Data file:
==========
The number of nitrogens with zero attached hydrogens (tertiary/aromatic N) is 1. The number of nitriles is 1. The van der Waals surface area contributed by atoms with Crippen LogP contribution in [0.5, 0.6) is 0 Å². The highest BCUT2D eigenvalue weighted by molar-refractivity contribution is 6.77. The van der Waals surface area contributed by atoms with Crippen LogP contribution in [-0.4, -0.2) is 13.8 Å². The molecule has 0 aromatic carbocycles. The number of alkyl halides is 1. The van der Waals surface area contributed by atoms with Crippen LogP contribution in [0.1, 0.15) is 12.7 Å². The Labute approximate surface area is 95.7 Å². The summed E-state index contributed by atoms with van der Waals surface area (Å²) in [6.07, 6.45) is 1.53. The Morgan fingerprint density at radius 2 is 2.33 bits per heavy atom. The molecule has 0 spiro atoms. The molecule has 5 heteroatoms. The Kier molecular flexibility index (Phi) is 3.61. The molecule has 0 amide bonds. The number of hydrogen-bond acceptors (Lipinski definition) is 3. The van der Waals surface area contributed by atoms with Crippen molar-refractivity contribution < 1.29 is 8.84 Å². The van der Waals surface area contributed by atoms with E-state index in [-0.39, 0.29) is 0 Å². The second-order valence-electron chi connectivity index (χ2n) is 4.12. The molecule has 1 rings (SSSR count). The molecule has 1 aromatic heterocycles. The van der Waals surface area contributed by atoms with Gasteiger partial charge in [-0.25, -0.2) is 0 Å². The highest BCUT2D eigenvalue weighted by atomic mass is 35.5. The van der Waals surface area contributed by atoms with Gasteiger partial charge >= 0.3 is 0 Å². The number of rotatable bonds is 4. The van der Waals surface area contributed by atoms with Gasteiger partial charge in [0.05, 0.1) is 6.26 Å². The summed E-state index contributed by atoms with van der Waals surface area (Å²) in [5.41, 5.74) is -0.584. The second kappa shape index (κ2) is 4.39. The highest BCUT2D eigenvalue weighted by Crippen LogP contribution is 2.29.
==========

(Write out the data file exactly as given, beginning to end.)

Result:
The number of nitrogens with zero attached hydrogens (tertiary/aromatic N) is 1. The number of nitriles is 1. The van der Waals surface area contributed by atoms with Crippen LogP contribution in [0.5, 0.6) is 0 Å². The highest BCUT2D eigenvalue weighted by molar-refractivity contribution is 6.77. The van der Waals surface area contributed by atoms with Crippen LogP contribution in [-0.4, -0.2) is 13.8 Å². The molecule has 0 aromatic carbocycles. The number of alkyl halides is 1. The van der Waals surface area contributed by atoms with Crippen LogP contribution in [0.1, 0.15) is 12.7 Å². The Labute approximate surface area is 95.7 Å². The summed E-state index contributed by atoms with van der Waals surface area (Å²) in [6.07, 6.45) is 1.53. The Morgan fingerprint density at radius 2 is 2.33 bits per heavy atom. The molecule has 0 spiro atoms. The molecule has 5 heteroatoms. The Kier molecular flexibility index (Phi) is 3.61. The molecule has 0 amide bonds. The number of hydrogen-bond acceptors (Lipinski definition) is 3. The van der Waals surface area contributed by atoms with Crippen molar-refractivity contribution < 1.29 is 8.84 Å². The van der Waals surface area contributed by atoms with E-state index in [-0.39, 0.29) is 0 Å². The second-order valence-electron chi connectivity index (χ2n) is 4.12. The molecule has 1 rings (SSSR count). The molecule has 1 aromatic heterocycles. The van der Waals surface area contributed by atoms with Gasteiger partial charge in [-0.25, -0.2) is 0 Å². The highest BCUT2D eigenvalue weighted by atomic mass is 35.5. The van der Waals surface area contributed by atoms with Gasteiger partial charge >= 0.3 is 0 Å². The number of rotatable bonds is 4. The van der Waals surface area contributed by atoms with Gasteiger partial charge in [0.05, 0.1) is 6.26 Å². The summed E-state index contributed by atoms with van der Waals surface area (Å²) in [5.41, 5.74) is -0.584. The second kappa shape index (κ2) is 4.39. The highest BCUT2D eigenvalue weighted by Crippen LogP contribution is 2.29.